We all stayed up late watching the Olympics. You heard about the winners, the upsets and the amazing feats of physical athleticism, all while discussing what wine might pair with your meal. In the back of the house, the conversation can get heated just like the hot kitchen temperature. What is the hottest talk about these days? What are those hickey-like circles on the athletes?
Athletes work their bodies non-stop, almost like chefs in the kitchen and servers on the floor. It is a physical world we live in and our jobs require us to maintain some level of fitness in order to get through the day unscathed and to prevent injuries. We often think of the athletes as the ones needing all that treatment, but your day to day job can lead to a lot of overuse and strain that might need some TLC. Myofascial Decompression (MFD), otherwise known in Traditional Chinese Medicine as cupping is all the rage right now. It is going viral on social media. It is on practically every news channel. It leaves its mark so that it shows that you were the lucky recipient of this new hottest technique. So what is it exactly and why would you were those bruises so proudly?
TCM focuses on ‘chi’ or energy pathways (meridians) in the body. Cupping is used to help the body and organ systems operate and feel better by unblocking stagnant chi along the meridians. An area of stagnation along the meridian correlates with some sort of organ or system dysfunction. So, the darker the color under the cup, the better as that means it is unblocking and moving energy into that area of dysfunction to help heal it.
MFD has turned TCM into a western form of medicine. Cupping incorporates this type of treatment, but has also focused on the more anatomical aspects of the human body.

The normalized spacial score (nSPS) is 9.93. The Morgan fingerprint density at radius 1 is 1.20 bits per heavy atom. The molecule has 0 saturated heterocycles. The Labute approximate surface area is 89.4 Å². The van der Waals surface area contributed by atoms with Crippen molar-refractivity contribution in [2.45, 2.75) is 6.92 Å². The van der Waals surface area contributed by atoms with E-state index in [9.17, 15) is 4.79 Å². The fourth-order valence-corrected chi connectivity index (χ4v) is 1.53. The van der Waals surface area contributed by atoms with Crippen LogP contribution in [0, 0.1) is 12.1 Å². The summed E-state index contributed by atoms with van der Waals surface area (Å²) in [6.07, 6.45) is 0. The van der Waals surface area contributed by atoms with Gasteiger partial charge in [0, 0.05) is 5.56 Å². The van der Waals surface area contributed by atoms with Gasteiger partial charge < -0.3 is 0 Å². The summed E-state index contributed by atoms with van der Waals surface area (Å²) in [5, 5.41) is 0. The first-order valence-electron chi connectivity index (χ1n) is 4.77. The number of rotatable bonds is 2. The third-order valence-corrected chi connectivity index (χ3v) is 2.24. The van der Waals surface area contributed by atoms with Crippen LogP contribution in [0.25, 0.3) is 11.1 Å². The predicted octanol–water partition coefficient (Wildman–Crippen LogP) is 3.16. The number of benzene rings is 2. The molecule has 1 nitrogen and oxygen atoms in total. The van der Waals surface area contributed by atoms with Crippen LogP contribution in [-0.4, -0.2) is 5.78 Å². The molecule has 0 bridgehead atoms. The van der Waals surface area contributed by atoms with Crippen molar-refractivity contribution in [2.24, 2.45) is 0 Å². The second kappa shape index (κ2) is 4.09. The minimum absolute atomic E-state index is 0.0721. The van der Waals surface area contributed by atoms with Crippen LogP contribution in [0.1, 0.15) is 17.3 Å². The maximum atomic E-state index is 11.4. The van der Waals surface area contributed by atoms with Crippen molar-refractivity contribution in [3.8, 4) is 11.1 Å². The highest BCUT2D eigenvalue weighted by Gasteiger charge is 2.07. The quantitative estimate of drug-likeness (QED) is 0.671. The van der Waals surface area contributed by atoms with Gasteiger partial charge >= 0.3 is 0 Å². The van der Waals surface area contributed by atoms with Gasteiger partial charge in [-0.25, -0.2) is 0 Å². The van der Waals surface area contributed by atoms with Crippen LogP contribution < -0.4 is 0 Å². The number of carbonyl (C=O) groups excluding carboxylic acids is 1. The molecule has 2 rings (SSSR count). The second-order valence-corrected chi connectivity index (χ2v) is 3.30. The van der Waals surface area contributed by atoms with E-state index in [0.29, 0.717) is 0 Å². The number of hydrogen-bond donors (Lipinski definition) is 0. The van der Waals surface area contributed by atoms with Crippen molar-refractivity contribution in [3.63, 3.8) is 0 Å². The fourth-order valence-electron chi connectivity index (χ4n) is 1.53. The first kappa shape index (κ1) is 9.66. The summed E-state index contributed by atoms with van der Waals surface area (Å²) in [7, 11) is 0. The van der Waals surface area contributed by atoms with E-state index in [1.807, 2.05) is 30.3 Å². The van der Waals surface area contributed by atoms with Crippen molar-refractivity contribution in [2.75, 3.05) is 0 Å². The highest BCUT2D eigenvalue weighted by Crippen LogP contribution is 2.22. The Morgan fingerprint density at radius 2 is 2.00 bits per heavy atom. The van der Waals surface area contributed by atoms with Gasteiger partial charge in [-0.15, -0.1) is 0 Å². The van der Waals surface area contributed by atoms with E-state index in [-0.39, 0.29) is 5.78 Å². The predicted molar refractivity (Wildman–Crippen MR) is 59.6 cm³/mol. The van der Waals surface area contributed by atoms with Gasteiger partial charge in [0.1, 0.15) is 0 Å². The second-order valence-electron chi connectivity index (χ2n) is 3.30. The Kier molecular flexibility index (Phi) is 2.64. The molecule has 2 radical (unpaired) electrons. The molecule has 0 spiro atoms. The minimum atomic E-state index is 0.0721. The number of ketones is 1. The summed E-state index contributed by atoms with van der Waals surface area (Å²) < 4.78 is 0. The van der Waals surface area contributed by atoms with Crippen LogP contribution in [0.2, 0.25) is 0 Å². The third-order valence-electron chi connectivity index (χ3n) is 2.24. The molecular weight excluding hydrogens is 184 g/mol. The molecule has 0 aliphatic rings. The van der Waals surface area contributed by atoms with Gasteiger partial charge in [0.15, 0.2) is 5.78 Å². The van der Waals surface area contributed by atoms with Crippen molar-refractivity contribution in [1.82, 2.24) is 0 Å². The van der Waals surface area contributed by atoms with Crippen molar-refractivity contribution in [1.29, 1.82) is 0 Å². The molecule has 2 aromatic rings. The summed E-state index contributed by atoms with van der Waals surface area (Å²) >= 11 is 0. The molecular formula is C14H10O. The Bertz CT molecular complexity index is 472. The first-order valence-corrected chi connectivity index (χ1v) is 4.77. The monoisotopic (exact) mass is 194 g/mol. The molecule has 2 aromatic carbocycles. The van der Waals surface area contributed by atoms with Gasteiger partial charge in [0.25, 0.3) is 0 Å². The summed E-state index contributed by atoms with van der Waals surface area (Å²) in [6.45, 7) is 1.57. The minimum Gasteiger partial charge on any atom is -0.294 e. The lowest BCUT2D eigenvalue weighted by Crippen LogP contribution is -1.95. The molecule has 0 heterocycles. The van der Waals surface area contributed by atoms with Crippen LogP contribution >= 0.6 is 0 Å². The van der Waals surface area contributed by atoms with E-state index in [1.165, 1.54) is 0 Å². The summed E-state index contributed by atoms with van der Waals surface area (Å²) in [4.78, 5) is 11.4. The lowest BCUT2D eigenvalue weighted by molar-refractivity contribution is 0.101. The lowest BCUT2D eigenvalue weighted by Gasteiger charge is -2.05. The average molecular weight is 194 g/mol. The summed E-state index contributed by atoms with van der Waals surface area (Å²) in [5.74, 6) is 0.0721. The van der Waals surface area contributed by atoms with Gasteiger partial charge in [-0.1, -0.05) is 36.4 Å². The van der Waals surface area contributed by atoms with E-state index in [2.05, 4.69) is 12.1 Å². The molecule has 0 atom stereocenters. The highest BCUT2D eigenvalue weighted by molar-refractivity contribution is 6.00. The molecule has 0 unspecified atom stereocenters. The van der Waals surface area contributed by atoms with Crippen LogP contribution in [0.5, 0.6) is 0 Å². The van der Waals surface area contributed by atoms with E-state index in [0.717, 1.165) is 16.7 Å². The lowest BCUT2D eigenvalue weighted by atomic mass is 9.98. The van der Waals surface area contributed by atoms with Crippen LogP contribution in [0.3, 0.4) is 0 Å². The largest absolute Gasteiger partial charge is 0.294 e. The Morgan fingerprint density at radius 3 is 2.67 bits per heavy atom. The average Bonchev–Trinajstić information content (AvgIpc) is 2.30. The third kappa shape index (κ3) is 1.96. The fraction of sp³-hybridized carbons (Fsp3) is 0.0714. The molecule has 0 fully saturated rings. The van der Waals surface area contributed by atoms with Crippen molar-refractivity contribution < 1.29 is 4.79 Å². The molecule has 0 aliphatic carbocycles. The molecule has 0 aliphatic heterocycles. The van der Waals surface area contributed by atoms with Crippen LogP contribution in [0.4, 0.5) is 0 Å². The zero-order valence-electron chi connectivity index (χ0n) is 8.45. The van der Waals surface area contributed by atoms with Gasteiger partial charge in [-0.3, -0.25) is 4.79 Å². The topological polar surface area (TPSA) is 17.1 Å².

MFD targets mechanical connective tissue change, trigger points, myofascial tissue, scars and postural issues. It also addresses movements patterns and neuromuscular re-education. The goals of MFD is to release soft tissues, reorganize the soft tissues, restore movement, improve circulation and reduce your perception of pain.
MFD involves the use of cups (glass, silicone or plastic), a hand held pneumatic pump (TCM uses a flame/heat/lighter), and instrument assisted soft tissue mobilization (buffalo horn, metal, or plastic). The cups are placed on the skin with a negative pressure which allows them to pull up on the underlying skin. This is the ‘decompressive’ nature of the treatment as it creates a lift and reduces the pressure of the tight overlying tissues. Superficial blood vessels might break and you are drawing fluids to the area, hence the ‘bruising’ effect. It is not always necessary however as it depends on the assessment of what you need and the application of the cups.
There are multiple types of application for MFD. Your physical therapist can assess your condition and trial the technique on you. The findings of your evaluation will determine what type of application would work best.
After the treatment with the cups, the treatment concludes with flushing the area of the excess fluids using instrument assisted soft tissue mobilization. Icing is also refrained for up to 2 hours after receiving this type of treatment.